- The Greatest Happiness Principle, or Utility, is that actions are right in proportion to
the amount of happiness they provide, and wrong in proportion to the opposite of
happiness they provide. Happiness is considered to be pleasure and lack of pain. no
reference to the past; only reference to the future
- You have ten dollars in your pocket. You can use it to buy lunch, or you can donate it to
a group that buys mosquito netting for people at risk of malaria, with a good chance, let
us suppose, of saving someone’s life.
o Utilitarian view: donate the money. However, there is a certain point at which
you would rather buy lunch than donate the money (i.e. if you will die of
o Examples in real life: military/war (risking lives of soldiers for greater good of
the country), torture (save many lives if info is obtained from one person
through torture methods), eating peanut butter at school (save the kids with the
allergy to peanut butter)
- Why is Mill concerned with the question of whether some pleasures are more
desirable and more valuable than others?
o The moral standards that the theory sets are dependent upon the inclusions and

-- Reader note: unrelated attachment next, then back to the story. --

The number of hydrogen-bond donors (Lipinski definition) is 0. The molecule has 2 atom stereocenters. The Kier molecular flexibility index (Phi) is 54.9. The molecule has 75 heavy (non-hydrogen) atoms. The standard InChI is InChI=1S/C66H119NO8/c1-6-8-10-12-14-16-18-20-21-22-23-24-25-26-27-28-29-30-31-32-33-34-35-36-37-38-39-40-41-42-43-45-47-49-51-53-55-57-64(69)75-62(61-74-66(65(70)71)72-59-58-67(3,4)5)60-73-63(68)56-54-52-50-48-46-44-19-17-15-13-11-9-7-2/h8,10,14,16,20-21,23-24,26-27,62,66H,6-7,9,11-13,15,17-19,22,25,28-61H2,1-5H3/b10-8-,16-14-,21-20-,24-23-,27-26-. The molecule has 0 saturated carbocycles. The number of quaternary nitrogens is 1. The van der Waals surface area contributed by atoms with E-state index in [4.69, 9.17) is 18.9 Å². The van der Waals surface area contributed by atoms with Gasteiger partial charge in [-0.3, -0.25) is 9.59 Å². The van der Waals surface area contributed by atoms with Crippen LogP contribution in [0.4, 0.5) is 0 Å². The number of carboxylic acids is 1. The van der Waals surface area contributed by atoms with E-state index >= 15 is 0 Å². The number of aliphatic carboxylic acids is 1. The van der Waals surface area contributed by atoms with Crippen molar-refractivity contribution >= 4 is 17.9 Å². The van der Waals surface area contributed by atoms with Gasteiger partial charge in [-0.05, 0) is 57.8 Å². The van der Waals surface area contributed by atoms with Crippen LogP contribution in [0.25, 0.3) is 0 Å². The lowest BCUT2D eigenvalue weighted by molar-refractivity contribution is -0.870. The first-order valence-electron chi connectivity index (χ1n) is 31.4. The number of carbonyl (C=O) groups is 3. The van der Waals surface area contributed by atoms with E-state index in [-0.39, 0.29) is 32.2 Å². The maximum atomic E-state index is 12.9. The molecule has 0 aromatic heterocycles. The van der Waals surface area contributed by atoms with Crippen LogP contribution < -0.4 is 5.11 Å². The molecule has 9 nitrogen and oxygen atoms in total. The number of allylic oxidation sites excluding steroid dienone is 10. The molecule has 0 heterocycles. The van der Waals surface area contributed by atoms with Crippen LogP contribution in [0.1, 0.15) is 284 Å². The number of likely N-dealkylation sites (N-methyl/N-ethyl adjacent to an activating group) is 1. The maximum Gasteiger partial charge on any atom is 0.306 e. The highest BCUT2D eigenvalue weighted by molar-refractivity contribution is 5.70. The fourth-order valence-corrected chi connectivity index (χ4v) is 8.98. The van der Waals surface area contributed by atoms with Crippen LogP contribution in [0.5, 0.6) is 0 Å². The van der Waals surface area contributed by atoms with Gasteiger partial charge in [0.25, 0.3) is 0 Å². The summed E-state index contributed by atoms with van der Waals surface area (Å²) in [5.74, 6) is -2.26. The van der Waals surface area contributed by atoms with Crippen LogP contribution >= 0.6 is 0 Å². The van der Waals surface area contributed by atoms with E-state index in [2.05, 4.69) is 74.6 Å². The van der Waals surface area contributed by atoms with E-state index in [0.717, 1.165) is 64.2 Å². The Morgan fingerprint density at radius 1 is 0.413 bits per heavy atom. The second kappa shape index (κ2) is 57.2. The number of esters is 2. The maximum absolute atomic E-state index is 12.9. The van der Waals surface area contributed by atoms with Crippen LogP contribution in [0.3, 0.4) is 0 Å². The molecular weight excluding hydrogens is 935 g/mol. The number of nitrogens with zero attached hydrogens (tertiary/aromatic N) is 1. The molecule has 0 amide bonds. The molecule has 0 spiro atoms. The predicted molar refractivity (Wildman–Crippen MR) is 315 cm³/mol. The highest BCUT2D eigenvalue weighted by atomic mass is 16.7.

exclusions of happiness, and to what degree certain things provide happiness.
According to the Greatest Happiness Principle, the only desirable outcomes are
pleasure and a lack of pain; therefore, the extent to which certain pleasures
provide happiness is important in determining moral standards. If one
pleasure is greatly preferred by many people than another, even though it will
provide less happiness, then it is clear that the quality of the preferred pleasure
is much greater than the other, especially if the preferred pleasure would be
chosen over a large quantity of the other pleasure. This preference is due to the
moral obligation to choose the first preference over the other, despite the lesser
- What does Mill mean when he says "It is "better to be a human being dissatisfied
than a pig satisfied; better to be a Socrates dissatisfied than a fool satisfied?”
o Being a human: capable of giving other people pleasure as well. Therefore,
higher pleasures are better because you can teach a higher level of thinking to
more humans (hence, higher pleasures), to make them happy, hence a higher
overall level of happiness
- Why does Mill think people sometimes opt for sensual indulgences over better
forms of pleasure?
o Mill argues that people who consciously choose a lower pleasure, that is, the
pleasure that is not the greater good, have already become incapable of
pursuing the pleasure that is the greater good. For example, young people often
pursue nobility and selflessness; however, upon aging, society and